December 15, 2009
All-Decade Team: NBA
By Ian Thomsen,
In a sign of how the game changed this decade, I decided to make Shaquille O'Neal the only center on the 12-man roster. Yao Ming might have joined him if not for his injuries, and young Dwight Howard was dominant for only three years (he'll be the likely first-team center for the next decade). Instead, I used the backup center spot to make space for Carmelo Anthony, a small forward with a post-up game. That's the same kind of trade-off general managers and coaches have been making since traditional centers have begun to grow extinct.

This is a diverse team. One-third of this roster didn't attend college (including Dirk Nowitzki). Four of these future Hall of Famers fulfilled their potential as No. 1 picks (Shaq, Tim Duncan, LeBron James and Allen Iverson), while another four turned out to be monumental surprises after being picked outside the top eight (Nowitzki at No. 9, Paul Pierce at 10, Kobe Bryant at 13 and Steve Nash at 15). As much as the NBA has been influenced by players from abroad, Nowitzki is the only true international (not schooled in America) to make this team as well as become MVP.
Starting Lineup
Steve Nash
Teams in 2000s: Mavericks, Suns
NBA debut: 1996
Nash was already an All-NBA point guard with the Mavericks before he returned to Phoenix (his original NBA home) as a 30-year-old free agent in 2004. Instead of declining, Nash exploited Mike D'Antoni's offense to emerge as a two-time MVP (joining Magic Johnson as the only point guards to win more than one) while becoming the most clever and entertaining player of modern times.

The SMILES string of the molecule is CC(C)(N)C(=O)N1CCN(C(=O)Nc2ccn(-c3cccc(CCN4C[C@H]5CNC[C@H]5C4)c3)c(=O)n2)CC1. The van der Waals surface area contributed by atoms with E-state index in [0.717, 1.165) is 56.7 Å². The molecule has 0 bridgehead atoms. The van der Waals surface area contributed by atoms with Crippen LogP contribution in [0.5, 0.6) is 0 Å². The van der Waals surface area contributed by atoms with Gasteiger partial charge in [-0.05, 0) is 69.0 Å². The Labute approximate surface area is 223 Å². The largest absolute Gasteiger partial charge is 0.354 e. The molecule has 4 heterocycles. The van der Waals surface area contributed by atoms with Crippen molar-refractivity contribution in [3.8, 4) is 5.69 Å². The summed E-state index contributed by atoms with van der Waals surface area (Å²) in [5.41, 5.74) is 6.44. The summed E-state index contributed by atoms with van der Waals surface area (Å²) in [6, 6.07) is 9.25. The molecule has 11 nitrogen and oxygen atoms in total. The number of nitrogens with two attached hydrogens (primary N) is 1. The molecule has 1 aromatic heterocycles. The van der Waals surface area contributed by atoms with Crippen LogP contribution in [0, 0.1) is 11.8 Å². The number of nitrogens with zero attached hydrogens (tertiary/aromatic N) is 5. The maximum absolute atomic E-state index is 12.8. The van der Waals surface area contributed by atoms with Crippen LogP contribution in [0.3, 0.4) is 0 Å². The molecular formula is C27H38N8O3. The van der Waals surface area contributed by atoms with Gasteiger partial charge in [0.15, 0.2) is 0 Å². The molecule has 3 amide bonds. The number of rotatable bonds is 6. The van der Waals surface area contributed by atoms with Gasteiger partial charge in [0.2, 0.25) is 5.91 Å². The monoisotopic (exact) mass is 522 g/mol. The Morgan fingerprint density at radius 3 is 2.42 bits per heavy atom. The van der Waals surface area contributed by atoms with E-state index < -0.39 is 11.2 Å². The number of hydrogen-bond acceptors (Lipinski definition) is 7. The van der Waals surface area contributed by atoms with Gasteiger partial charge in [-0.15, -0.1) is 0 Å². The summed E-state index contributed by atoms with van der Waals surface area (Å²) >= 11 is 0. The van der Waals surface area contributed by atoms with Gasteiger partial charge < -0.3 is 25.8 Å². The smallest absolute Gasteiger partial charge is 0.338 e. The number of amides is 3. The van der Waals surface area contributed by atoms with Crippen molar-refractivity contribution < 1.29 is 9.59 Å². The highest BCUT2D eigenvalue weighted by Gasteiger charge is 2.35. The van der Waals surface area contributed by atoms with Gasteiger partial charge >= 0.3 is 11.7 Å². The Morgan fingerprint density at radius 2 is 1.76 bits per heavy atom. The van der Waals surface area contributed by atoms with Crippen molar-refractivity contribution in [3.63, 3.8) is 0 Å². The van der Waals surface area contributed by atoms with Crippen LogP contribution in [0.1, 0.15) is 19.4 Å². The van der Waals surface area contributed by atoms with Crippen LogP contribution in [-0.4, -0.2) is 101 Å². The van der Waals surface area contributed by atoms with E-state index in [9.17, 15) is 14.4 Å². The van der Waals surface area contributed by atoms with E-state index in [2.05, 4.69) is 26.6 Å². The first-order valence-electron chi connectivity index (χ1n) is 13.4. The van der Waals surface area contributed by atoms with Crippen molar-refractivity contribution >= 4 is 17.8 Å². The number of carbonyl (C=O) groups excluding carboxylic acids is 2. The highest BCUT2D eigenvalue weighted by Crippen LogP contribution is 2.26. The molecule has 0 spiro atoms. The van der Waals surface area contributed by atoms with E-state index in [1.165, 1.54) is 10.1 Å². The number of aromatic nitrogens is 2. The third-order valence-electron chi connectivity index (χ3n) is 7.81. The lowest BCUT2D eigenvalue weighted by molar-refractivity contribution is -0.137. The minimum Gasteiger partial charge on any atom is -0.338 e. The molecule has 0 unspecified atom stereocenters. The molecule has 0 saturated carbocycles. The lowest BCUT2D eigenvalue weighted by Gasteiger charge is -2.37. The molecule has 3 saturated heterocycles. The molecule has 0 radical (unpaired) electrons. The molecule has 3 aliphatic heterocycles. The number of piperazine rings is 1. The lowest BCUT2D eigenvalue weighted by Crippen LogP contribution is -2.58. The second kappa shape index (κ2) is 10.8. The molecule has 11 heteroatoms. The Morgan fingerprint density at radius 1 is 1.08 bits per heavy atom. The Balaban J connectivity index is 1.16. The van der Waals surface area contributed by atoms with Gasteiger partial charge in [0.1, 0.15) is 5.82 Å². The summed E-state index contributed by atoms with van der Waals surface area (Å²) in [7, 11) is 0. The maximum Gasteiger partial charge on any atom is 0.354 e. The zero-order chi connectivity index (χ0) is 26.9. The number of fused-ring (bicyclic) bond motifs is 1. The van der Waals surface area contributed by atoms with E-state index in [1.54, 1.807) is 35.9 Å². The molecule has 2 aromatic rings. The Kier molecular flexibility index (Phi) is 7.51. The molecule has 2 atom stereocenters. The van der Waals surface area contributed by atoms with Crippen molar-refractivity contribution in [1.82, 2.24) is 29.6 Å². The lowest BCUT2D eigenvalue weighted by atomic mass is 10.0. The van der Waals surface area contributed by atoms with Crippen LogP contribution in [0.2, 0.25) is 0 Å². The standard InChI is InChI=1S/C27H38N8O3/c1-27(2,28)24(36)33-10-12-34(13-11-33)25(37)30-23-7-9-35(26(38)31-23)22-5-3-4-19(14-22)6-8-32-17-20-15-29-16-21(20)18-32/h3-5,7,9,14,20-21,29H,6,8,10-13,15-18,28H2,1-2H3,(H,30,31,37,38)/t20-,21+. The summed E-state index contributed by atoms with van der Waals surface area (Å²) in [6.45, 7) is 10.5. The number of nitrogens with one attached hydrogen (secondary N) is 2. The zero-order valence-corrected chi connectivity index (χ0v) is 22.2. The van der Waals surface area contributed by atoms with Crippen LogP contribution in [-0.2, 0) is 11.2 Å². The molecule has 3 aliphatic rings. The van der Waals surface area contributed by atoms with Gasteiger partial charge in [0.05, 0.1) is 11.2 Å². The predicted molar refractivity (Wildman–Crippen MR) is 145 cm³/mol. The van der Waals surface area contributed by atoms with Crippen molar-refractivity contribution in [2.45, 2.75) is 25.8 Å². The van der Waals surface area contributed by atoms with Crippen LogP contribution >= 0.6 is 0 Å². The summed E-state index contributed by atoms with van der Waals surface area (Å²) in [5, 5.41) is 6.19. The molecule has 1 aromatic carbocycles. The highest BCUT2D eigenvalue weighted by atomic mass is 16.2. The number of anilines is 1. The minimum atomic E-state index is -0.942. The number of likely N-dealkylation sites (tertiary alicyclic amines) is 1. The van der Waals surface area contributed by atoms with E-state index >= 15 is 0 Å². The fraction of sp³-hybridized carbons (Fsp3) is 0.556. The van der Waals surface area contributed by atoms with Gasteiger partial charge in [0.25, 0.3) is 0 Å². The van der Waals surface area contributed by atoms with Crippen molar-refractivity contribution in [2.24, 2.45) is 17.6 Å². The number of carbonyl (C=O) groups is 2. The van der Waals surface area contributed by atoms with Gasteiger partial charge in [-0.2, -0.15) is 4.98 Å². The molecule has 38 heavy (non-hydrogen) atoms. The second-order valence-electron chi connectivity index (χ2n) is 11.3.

Kobe Bryant
Team in 2000s: Lakers
NBA debut: 1996
The league's most ruthless winner, Bryant led the Lakers to the 2009 championship after winning three titles with Shaq to launch the decade. He reinvented himself as a team leader while winning titles in different styles, originally as a sidekick to Shaq and then as a dominant go-to star who learned how to carry his teammates. You may not love him, but you must respect him.
LeBron James
Team in 2000s: Cavaliers
NBA debut: 2003
He arrived in 2003 as the most hyped high school player in modern memory -- and James still exceeded expectations. By his third year, he was leading Cleveland into the second round as a 22-year-old; by his fourth year he was in the NBA Finals; and last season he earned his first MVP award (with more sure to come). He has dominated his position over the last five years, and yet, when it is time to look back on his career, we'll come to realize this wasn't even his best decade.
Tim Duncan
Team in 2000s: Spurs
NBA debut: 1997
The greatest power forward in NBA history and the Player of the Decade, Duncan was the reason San Antonio became the only team to make the playoffs every year of the decade. He was the most valuable team player of his era, an active defender who chased pick-and-rolls out to the three-point line and yet hustled back to protect the rim and control the boards. Offensively, the Spurs played through him as a passer in the post, and his dependable mid-range jumper off the backboard will be part of his highlight reel when he checks into Springfield.
Shaquille O'Neal
Teams in 2000s: Lakers, Heat, Suns, Cavaliers
NBA debut: 1992
He won three titles with the Lakers and another after being traded to Miami while fortifying his status as the dominant force of his generation. Shaq was the player of the post-Jordan era whom opponents schemed to defeat by hoarding front-line talent and running double (and occasional triple) teams at him in the post. He was a high-maintenance star who tended to burn bridges on his way out of town -- but he was also worth the trouble.
Kevin Garnett
Teams in 2000s: Timberwolves, Celtics
NBA debut: 1995